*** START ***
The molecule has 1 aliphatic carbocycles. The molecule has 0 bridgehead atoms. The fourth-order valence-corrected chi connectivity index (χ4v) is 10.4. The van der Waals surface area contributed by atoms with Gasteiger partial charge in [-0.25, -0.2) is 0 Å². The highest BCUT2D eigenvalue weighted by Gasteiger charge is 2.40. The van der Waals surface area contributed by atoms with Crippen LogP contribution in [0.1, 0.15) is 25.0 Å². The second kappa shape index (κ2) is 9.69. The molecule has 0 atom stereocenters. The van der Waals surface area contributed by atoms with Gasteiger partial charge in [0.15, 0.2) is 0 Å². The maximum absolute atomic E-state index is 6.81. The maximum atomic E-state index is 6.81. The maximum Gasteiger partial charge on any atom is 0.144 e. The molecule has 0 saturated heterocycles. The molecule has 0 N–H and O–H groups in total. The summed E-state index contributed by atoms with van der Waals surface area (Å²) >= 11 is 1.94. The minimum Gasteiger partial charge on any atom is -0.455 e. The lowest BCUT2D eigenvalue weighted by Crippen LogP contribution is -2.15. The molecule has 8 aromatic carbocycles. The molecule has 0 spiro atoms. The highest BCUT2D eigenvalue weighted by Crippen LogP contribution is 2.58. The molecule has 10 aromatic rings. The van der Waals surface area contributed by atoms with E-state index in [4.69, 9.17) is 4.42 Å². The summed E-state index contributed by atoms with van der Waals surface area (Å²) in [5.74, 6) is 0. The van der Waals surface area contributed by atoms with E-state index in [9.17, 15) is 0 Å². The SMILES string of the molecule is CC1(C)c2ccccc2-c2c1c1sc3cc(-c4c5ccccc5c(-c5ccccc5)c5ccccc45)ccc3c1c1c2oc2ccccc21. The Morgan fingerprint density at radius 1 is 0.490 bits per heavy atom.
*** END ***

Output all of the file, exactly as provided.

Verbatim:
The molecule has 1 aliphatic carbocycles. The molecule has 0 bridgehead atoms. The fourth-order valence-corrected chi connectivity index (χ4v) is 10.4. The van der Waals surface area contributed by atoms with Gasteiger partial charge in [-0.25, -0.2) is 0 Å². The highest BCUT2D eigenvalue weighted by Gasteiger charge is 2.40. The van der Waals surface area contributed by atoms with Crippen LogP contribution in [0.1, 0.15) is 25.0 Å². The second kappa shape index (κ2) is 9.69. The molecule has 0 atom stereocenters. The van der Waals surface area contributed by atoms with Gasteiger partial charge in [0.15, 0.2) is 0 Å². The maximum absolute atomic E-state index is 6.81. The maximum atomic E-state index is 6.81. The maximum Gasteiger partial charge on any atom is 0.144 e. The molecule has 0 saturated heterocycles. The molecule has 0 N–H and O–H groups in total. The summed E-state index contributed by atoms with van der Waals surface area (Å²) >= 11 is 1.94. The minimum Gasteiger partial charge on any atom is -0.455 e. The lowest BCUT2D eigenvalue weighted by Crippen LogP contribution is -2.15. The molecule has 8 aromatic carbocycles. The molecule has 0 spiro atoms. The highest BCUT2D eigenvalue weighted by Crippen LogP contribution is 2.58. The molecule has 10 aromatic rings. The van der Waals surface area contributed by atoms with E-state index in [4.69, 9.17) is 4.42 Å². The summed E-state index contributed by atoms with van der Waals surface area (Å²) in [5.74, 6) is 0. The van der Waals surface area contributed by atoms with E-state index in [9.17, 15) is 0 Å². The SMILES string of the molecule is CC1(C)c2ccccc2-c2c1c1sc3cc(-c4c5ccccc5c(-c5ccccc5)c5ccccc45)ccc3c1c1c2oc2ccccc21. The Morgan fingerprint density at radius 1 is 0.490 bits per heavy atom.